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Do you always get accused of not wanting to start at the bottom of the housing ladder by smug home owners?

I experience this alot, but they reject my reasoning out of hand that it makes no difference if I have £2k deposit or the £50k deposit I actually have.

I should start at the bottom!! (In a "Know your place" kind of tone)

What can I say to these people to add strength to my reasoning? I may be a FTB but I'm actually a FTB with a fair bit of cash and at my age (30) I can't really afford to be starting at the bottom.

There seems to be a great deal of bitterness that I am withholding my money from the market place and that I DARE to buy anything more then a one bedroom flat for £150k

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Do you always get accused of not wanting to start at the bottom of the housing ladder by smug home owners?

I experience this alot, but they reject my reasoning out of hand that it makes no difference if I have £2k deposit or the £50k deposit I actually have.

I should start at the bottom!! (In a "Know your place" kind of tone)

What can I say to these people to add strength to my reasoning? I may be a FTB but I'm actually a FTB with a fair bit of cash and at my age (30) I can't really afford to be starting at the bottom.

There seems to be a great deal of bitterness that I am withholding my money from the market place and that I DARE to buy anything more then a one bedroom flat for £150k

I am a 30 year old first time buyer and am going to jump to a 4 bed house as they are not much more money than a crappy 1-2 bed flat in bristol.

4 bed house £200-£220k - £1000 month for 25 years

2 bed flat £180k-200k - £950 month for 25 years

I figure if it goes pear shaped i can live longor/happier stuck in NE in a 4 bed house than a 2 bed flat.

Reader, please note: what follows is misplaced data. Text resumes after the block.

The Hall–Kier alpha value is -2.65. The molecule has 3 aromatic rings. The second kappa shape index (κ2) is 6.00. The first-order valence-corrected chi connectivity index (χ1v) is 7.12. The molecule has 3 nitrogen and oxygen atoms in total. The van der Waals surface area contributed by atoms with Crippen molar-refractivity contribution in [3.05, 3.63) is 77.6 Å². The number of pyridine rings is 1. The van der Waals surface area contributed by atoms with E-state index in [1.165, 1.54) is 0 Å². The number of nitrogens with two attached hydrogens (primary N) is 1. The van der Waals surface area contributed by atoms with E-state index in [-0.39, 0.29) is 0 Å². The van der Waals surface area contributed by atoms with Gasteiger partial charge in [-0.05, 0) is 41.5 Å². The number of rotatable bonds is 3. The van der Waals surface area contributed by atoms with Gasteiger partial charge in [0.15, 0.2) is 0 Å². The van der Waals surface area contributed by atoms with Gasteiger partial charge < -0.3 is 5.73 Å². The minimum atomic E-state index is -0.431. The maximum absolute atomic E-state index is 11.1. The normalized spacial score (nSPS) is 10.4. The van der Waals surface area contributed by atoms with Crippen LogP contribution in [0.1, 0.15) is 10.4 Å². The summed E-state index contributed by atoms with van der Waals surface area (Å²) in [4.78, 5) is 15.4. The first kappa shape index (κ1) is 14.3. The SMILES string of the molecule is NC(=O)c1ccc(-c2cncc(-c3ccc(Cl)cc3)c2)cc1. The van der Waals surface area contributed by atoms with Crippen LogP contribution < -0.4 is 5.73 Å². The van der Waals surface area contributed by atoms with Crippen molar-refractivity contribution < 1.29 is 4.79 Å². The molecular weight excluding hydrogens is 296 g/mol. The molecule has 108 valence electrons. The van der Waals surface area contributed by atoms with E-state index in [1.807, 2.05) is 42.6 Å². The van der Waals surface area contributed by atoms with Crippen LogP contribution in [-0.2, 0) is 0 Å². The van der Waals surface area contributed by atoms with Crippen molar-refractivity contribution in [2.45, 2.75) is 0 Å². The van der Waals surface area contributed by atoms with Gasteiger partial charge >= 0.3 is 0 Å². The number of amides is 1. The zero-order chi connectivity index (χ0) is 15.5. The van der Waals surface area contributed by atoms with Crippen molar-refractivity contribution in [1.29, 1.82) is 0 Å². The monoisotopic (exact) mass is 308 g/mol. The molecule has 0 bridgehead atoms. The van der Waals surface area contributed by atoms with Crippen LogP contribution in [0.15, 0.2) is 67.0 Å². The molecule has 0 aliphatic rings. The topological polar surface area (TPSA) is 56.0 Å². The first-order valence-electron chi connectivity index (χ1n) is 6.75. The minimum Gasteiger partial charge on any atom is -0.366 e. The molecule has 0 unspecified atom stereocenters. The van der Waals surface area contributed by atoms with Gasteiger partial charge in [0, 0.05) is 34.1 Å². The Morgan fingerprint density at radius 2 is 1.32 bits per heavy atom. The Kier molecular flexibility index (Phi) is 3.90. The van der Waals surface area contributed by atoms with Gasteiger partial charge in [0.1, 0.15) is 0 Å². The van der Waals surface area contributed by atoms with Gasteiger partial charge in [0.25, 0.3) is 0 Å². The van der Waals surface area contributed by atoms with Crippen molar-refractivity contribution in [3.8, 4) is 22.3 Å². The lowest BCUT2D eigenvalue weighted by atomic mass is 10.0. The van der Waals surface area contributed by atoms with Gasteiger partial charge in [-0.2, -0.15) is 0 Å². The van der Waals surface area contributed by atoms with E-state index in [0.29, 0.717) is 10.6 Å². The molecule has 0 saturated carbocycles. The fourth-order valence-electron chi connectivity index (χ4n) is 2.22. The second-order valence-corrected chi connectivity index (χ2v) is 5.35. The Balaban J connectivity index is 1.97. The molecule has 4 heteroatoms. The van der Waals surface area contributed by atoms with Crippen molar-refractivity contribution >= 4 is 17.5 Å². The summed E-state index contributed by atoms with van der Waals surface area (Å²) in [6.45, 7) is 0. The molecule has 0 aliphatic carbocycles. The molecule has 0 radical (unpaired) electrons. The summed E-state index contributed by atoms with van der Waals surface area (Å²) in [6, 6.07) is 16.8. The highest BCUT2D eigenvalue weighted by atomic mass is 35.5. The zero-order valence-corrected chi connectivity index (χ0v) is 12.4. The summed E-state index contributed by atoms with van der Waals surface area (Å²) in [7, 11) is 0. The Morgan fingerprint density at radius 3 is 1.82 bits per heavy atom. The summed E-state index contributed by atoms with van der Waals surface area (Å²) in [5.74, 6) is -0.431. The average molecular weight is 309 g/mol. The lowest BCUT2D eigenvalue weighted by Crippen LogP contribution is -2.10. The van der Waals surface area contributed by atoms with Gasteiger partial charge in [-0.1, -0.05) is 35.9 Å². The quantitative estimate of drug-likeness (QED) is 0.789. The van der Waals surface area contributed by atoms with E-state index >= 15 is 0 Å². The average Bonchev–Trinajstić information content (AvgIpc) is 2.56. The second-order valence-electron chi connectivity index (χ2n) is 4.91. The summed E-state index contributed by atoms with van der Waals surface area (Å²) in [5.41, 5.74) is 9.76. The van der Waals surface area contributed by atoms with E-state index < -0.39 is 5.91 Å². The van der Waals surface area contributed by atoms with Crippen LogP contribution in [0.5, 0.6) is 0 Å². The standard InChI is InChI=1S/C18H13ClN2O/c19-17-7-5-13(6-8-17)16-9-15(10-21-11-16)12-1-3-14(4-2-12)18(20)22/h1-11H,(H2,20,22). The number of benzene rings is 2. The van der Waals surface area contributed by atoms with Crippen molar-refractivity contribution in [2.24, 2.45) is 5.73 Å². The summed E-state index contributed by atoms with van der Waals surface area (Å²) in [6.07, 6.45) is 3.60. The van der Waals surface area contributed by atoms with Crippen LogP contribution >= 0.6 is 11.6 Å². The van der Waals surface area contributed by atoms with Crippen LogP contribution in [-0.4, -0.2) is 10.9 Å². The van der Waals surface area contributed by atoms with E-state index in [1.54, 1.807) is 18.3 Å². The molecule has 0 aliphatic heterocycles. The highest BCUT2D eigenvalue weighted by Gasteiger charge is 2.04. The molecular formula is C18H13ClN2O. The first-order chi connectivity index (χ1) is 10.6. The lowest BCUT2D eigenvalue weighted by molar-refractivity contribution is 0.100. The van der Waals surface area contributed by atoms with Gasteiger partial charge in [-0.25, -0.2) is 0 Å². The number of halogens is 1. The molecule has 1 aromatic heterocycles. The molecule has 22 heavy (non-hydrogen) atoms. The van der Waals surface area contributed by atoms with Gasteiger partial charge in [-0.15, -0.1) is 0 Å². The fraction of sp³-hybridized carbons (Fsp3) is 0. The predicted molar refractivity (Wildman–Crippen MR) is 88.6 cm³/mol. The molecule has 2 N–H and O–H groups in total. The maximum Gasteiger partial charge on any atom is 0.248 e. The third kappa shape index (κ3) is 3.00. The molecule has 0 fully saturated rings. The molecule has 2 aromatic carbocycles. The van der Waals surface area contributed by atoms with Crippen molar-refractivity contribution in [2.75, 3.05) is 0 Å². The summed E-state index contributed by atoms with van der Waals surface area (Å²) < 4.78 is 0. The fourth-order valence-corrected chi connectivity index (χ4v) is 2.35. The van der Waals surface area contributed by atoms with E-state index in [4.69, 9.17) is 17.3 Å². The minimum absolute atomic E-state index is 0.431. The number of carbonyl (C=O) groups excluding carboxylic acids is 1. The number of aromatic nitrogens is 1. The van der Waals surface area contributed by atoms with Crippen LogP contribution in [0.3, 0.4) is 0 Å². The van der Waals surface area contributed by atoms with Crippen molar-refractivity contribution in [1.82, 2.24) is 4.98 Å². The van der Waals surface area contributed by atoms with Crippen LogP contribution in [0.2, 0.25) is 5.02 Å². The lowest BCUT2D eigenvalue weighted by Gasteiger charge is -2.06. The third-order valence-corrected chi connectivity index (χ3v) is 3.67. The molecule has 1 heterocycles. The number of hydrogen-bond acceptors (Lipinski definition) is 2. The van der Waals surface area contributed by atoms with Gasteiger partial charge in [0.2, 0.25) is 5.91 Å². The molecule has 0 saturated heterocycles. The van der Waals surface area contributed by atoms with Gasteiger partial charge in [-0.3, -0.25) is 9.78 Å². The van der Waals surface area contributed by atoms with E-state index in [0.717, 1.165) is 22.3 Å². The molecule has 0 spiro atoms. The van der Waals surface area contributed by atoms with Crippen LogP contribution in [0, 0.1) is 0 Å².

ril

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My friends seem to be unaware that there is any real problem, they ALL have 3 bed semi's/terraces, they are ALL on less than me. They saved up a few grand and bought over 5 years ago or were given a couple of K by thier folks.

I get the old "its a ladder you start on the bottom rung" speech, even though apart from 1 of my friends they all bought 3 bed houses as FTB'rs.

I usually wind the conversations up with comments like "So do i use the money i have now to buy a lotus elise or use it as a deposit on a flat" Usually puts it into perspective.

Edited by theChuz

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Amazing that is.

Watford

£249,950 for a two bed flat in a decent area.

£500,000 - £650,000 for a decent 4-5 bed detached.

It is decent that is the key word, though. Your £250k would buy you a reasonable size house in a cr*ppy part of Watford, but would be nowhere near it in the better parts of town.

I think that ril was comparing a flat in the expensive part of Bristol with a house in a cheaper part.

I have found that a lot of flats tend to be relatively more expensive (£/sqft), partly because they are located more centrally and people are prepared to pay more for the convenience.

This is fast changing with all of the new build 'executive' apartments that are going up now, many of which have the high price tag, but are located on old brown-field sites two miles from the nearest town centre!

Edited by FTB1

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I am a 30 year old first time buyer and am going to jump to a 4 bed house as they are not much more money than a crappy 1-2 bed flat in bristol.

4 bed house £200-£220k - £1000 month for 25 years

2 bed flat £180k-200k - £950 month for 25 years

I figure if it goes pear shaped i can live longor/happier stuck in NE in a 4 bed house than a 2 bed flat.

ril

Makes sense, can also rent out rooms if the pips begin to squeak.